Detection of P. berghei

Detection of P. berghei was undertaken using a real-time PCR targeting a 94-bp sequence of the P. berghei cytochrome b (cytb) mitochondrial gene (Accession No. DQ414645)53. The primers used for PCR were 5′-TGGGGACAAATGAGTTACTGG-3′ and 5′-CAGTGTATCCTCCACATAACCAA-3′. PCR reactions were prepared using a Quantinova SYBR green mix (Qiagen) as preliminary trials revealed this provided the most sensitive but specific detection method. Each reaction contained 5 µL of master mix, a final concentration of 1 µM of each primer, 1 µL of PCR grade water and 2 µL template DNA in a final reaction volume of 10 µL. Prepared reactions were run on a LightCycler® 96 System (Roche Diagnostics, West Sussex, UK) for 15 mins at 95 °C, followed by 40 cycles of 95 °C for 15 s and 60 °C for 1 min. Amplification was followed by a dissociation curve (95 °C for 10 s, 65 °C for 60 s and 97 °C for 1 s) to ensure the correct target sequence was being amplified. PCR results were analysed using LightCycler® 96 software (Roche Diagnostics).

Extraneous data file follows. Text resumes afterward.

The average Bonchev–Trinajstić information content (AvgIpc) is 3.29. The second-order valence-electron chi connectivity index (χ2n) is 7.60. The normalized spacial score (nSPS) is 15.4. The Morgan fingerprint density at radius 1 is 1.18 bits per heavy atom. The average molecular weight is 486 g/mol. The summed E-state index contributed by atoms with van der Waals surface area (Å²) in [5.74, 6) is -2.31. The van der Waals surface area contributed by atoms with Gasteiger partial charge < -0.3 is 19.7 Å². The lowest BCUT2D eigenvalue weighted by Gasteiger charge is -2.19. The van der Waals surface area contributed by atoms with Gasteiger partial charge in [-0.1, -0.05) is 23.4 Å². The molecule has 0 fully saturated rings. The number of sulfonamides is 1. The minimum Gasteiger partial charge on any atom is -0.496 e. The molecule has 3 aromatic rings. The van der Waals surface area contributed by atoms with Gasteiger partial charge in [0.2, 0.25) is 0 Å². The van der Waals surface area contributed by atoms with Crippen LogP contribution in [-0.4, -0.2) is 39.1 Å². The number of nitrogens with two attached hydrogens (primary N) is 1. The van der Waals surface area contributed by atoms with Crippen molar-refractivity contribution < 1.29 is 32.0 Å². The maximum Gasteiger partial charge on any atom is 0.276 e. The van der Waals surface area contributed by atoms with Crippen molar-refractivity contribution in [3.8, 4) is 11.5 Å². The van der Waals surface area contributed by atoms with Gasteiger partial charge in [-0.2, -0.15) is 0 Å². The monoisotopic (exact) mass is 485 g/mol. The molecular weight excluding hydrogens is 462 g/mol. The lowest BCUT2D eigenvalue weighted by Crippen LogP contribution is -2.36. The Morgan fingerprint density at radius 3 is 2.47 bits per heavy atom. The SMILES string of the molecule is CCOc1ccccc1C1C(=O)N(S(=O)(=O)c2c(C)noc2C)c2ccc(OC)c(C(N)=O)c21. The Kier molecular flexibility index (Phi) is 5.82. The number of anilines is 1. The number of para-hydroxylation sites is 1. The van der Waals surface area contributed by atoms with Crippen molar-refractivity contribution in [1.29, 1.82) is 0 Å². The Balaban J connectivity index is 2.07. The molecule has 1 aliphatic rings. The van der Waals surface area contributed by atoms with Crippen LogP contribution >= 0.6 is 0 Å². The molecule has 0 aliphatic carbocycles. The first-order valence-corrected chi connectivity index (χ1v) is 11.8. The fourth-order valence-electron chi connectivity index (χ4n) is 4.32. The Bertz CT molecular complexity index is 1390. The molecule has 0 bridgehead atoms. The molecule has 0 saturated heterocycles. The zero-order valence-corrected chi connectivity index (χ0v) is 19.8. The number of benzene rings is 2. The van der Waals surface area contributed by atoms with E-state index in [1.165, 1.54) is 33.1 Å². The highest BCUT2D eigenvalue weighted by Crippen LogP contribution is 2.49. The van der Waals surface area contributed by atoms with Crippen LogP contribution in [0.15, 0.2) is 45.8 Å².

In order to determine the assay’s limit of detection, we dissected the salivary glands from 10 P. berghei-infected mosquitoes and estimated the total number of sporozoites present for detection of DNA by counting using a haemocytometer. Pooled salivary glands were sequentially ten-fold diluted until 1:100,000 and the assay run with each dilution to determine the Ct threshold limit of detection.


Detection of P. falciparum